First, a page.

Adventure Sports Safety

Adventure Sports Safety
23rd January 2018 Safety

Adventure Sports Safety

Typically Gap years are a time for adventure, and more often than not, Gap Year travellers decide to indulge in some adventure sports to help compliment that ‘once in a lifetime’ trip. Most of the time, these are completely safe and run by credible activity  operators, but nothing is 100% risk free, so it helps to be well informed about how to stay safe, before you decide to go with certain operators.

The most popular high risk adventure activities taken by gap year students are;

  • Diving,
  • Skydiving,
  • Bungee Jumping and
  • White Water Rafting.

Out of all these activities which would you pick as the most dangerous? If you picked Bungee jumping, as most do,  you would be wrong! The adventure sport listed above with the highest number of recorded fatalities is in fact skydiving, approximately 60 fatalities a year.

Two people posing during skydiving

“The biggest adventure you can take is to live the life of your dreams.” Oprah Winfrey


The risks with diving

According to PADI, over the twenty year period between 1989 and 2008, there were 806 recorded fatalities. (Approximately 40 per year) Considering there were nearly 16 million PADI certifications issued in that time, diving can still be considered a safe sport, but it does go to show however, nothing is ever without some element of risk.

So how do you negate that risk?

The number one cardinal rule is to always dive within your limits, and never go diving without the proper training – and certainly never go diving alone. An Open Water course will train you to dive to a maximum depth of 18 metres, if this is the limit of your certification, it is important to not to exceed this, no matter how tempting it may be to chase a turtle into the depths. The reason for this is that after 18 metres, the physics of diving changes – more pressure, more nitrogen uptake in your bloodstream and more risk. Many people new to diving are not necessarily aware of this, so for your own safety, please stick to your limits. If you do go diving, it is important to check out the dive shop before you get in the water, especially if you are visiting certain parts of Africa and South America where dive equipment is not easily serviceable. Does the depth Gauge work? When was the equipment last serviced? A simple rubber O-ring costing 10 pence failing can cause problems at 18 metres. So it pays to ask the question. If the Divemaster or instructor cannot tell you when the equipment was last serviced, go to another dive shop.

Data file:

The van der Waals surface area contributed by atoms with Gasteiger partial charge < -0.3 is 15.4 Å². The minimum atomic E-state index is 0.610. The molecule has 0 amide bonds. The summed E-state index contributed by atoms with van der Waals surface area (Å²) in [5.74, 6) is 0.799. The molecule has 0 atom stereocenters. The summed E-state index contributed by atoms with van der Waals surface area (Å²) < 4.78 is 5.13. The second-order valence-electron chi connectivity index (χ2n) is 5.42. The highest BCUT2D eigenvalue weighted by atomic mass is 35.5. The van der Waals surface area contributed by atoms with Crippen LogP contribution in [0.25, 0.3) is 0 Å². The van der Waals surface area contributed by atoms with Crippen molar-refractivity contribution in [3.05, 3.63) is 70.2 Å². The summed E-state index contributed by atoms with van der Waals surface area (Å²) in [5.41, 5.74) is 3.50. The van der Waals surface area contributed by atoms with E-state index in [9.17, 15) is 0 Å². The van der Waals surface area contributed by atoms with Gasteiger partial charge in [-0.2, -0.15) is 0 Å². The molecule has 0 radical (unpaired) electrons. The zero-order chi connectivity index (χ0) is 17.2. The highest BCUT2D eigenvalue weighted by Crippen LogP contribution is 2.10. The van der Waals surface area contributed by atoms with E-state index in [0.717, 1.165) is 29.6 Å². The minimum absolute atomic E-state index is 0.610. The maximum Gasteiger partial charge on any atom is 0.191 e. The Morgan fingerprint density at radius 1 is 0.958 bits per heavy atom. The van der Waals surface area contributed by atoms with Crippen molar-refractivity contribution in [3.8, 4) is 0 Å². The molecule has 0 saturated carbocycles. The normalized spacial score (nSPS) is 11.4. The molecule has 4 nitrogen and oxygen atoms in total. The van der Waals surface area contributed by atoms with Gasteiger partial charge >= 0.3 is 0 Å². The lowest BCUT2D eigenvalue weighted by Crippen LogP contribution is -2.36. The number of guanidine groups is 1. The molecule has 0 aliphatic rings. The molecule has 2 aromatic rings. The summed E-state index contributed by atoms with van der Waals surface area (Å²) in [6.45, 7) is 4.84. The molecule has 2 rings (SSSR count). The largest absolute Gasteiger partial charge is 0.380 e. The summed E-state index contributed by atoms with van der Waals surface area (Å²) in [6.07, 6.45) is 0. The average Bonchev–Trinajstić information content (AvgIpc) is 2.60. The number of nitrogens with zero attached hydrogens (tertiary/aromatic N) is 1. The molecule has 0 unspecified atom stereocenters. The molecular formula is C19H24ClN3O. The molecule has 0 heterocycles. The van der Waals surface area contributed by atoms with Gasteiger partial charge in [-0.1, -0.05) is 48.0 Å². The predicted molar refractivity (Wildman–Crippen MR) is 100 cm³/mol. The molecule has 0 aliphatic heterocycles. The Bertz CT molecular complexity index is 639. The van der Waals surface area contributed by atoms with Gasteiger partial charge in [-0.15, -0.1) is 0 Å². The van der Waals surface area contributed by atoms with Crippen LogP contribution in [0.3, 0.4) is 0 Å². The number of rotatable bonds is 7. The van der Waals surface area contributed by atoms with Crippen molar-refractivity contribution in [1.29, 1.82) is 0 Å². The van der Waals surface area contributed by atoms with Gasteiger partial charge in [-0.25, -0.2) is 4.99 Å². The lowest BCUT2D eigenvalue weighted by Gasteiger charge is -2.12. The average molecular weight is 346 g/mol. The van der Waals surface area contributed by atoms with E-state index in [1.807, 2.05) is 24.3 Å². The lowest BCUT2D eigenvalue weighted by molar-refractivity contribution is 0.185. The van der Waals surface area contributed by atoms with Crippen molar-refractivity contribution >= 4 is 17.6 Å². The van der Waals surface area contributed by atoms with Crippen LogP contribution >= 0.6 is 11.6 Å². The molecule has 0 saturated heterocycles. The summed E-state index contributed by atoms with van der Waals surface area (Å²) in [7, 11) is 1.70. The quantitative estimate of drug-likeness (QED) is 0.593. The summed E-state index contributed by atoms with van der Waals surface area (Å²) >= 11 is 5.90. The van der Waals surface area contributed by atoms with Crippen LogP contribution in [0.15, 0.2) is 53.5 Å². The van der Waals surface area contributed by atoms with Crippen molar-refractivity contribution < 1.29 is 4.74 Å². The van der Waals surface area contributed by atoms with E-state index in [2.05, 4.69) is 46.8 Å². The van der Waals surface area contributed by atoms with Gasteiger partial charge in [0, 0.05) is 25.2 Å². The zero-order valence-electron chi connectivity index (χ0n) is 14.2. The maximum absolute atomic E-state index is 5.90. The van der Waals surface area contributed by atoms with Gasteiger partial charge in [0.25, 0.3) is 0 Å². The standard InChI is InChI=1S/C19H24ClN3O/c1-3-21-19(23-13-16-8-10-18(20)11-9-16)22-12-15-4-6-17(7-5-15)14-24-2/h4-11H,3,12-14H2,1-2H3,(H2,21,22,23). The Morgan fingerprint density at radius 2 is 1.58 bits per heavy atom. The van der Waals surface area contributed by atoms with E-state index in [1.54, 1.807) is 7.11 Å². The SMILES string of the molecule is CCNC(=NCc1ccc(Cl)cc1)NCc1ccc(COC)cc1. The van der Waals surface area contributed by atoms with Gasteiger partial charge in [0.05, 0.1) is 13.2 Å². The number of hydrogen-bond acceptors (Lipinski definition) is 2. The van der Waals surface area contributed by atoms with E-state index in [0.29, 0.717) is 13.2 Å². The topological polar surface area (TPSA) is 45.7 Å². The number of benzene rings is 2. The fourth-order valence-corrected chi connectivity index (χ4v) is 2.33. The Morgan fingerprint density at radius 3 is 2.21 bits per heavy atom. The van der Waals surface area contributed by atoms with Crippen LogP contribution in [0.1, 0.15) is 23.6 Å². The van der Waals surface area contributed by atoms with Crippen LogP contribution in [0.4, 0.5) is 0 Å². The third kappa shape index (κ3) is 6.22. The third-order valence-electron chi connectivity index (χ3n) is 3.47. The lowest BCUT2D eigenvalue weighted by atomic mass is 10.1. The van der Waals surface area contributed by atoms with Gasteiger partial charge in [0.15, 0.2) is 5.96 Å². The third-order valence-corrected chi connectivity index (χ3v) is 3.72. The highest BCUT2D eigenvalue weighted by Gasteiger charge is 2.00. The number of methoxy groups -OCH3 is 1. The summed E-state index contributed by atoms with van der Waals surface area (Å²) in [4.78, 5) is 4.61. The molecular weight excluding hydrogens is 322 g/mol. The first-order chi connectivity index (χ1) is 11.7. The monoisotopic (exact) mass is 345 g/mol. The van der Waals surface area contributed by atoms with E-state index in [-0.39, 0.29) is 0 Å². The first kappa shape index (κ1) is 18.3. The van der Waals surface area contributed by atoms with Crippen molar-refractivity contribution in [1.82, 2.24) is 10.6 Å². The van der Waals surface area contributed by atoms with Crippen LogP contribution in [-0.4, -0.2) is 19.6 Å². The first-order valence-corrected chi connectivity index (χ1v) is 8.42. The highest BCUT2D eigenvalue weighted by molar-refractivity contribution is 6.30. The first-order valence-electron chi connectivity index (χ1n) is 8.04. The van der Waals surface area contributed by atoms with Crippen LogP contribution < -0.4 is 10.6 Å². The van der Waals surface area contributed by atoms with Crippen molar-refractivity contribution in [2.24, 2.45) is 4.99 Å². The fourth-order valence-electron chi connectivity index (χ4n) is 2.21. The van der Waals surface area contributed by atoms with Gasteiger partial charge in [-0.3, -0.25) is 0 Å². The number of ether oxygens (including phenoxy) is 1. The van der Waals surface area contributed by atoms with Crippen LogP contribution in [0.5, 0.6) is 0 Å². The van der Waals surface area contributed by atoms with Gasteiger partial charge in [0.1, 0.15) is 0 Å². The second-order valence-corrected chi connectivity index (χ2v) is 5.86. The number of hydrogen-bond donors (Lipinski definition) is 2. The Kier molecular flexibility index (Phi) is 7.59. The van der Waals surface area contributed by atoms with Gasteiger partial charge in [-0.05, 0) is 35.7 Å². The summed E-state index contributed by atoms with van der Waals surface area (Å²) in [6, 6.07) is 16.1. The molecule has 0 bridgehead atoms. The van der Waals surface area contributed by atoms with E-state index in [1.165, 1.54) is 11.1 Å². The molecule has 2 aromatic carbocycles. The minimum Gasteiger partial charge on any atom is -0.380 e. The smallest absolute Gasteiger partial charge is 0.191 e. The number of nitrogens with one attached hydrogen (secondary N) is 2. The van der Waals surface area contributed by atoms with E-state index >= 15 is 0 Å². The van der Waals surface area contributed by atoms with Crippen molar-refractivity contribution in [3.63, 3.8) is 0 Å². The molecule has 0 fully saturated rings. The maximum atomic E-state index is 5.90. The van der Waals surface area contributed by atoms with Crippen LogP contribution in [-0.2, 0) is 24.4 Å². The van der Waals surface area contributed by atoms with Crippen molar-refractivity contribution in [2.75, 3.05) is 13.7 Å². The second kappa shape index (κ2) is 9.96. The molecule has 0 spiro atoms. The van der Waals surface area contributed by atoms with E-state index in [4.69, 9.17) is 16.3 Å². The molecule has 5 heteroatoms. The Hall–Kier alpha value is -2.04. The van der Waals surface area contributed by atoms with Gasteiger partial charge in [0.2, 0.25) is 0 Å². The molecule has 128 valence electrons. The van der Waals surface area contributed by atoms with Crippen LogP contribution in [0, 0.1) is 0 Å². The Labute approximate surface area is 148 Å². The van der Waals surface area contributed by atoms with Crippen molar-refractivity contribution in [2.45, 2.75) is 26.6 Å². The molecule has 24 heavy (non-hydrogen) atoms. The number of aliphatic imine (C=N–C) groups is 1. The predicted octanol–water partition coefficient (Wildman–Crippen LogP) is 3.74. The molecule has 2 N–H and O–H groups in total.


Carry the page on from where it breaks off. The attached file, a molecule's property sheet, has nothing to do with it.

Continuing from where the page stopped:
The risks with Sky Diving

The idea that jumping out of a plane with nothing but a parachute and an instructor attached to you can be safe seems like an oxymoron. Surprisingly, skydiving is not that dangerous – providing the equipment is in good working order and the instructor is suitably experienced. Ask the question: how many jumps has the jump master completed? The answer should be in excess of 4,000.

Many skydive operators have jump masters with over 20,000 jumps, so you know you are in safe hands. There are approximately 60 deaths per year in the sport on average, but it has to be said, the vast majority of these do not occur with tandem jumps, they are with solo parachute jumpers during landings. The majority of these accidents (according to which keeps a database of fatalities in order to improve safety standards) happen in the United States – not Australia or New Zealand, where the majority of UK gap year travellers do their jumps.

Risks with White Water Rafting

White Water Rafting is a really fun activity but even smaller grade rapids can be dangerous if you do not have the correct equipment.

While all outdoor recreation has inherent risks, most white water accidents are preventable. If you want to stay safe, these are the things you can do;

Wear a Life Jacket no matter how good a swimmer you are or what boat you are in. 33% of all white water rafting accidents could have been prevented with a life jacket. Many fatalities have happened in very easy rapids, it is often the unseen obstacles that can be dangerous – namely the rocks under the water.

It goes without saying but avoid alcohol and illegal drugs. Alcohol slows your reaction time and general alertness.

Go with operators that are established and know the river well. Guides that are trained correctly can anticipate rapids, and know to avoid rafting when the conditions are not right. Extreme weather and water creating very high flows and chilly water temperatures  can cause unnecessary risk to rafters.

Bungee Jumping

Bungee jumping is a very scary activity. It goes completely against all common sense and self-preservation, but surprisingly bungee jumping is the safest adventure sport of them all. AJ Hackett, the world’s biggest bungee jump operator have had over a million jumpers in the last 10 years. Fatalities? None. Those are good odds!

The reason the fatalities have been avoided is due to the strict safety checks and policies used by the company. A bungee cord, which is nothing more than thousands of thin elastic strands entwined together like rope, is designed to take the strain of 1,000 jumps before the elasticity of the cord becomes stretched, so the company replaces the cord after 400 jumps, remaining well within the limits.

Unfortunately, AJ Hackett does not operate all bungee centres across the world, so if you are planning on doing a jump in other countries, ask the question – how many jumpers are used for one cord. If you don’t like the answer (or the operator does not know), walk away.

Finally, it has to be said all these activities are very popular and even though some fatalities occur, you are statistically very safe. You are much more likely to be in danger in a car or crossing a street so don’t be put off! If you want to jump out of a plane, do it! Just know what to look for before you go.

Written by Oliver Bray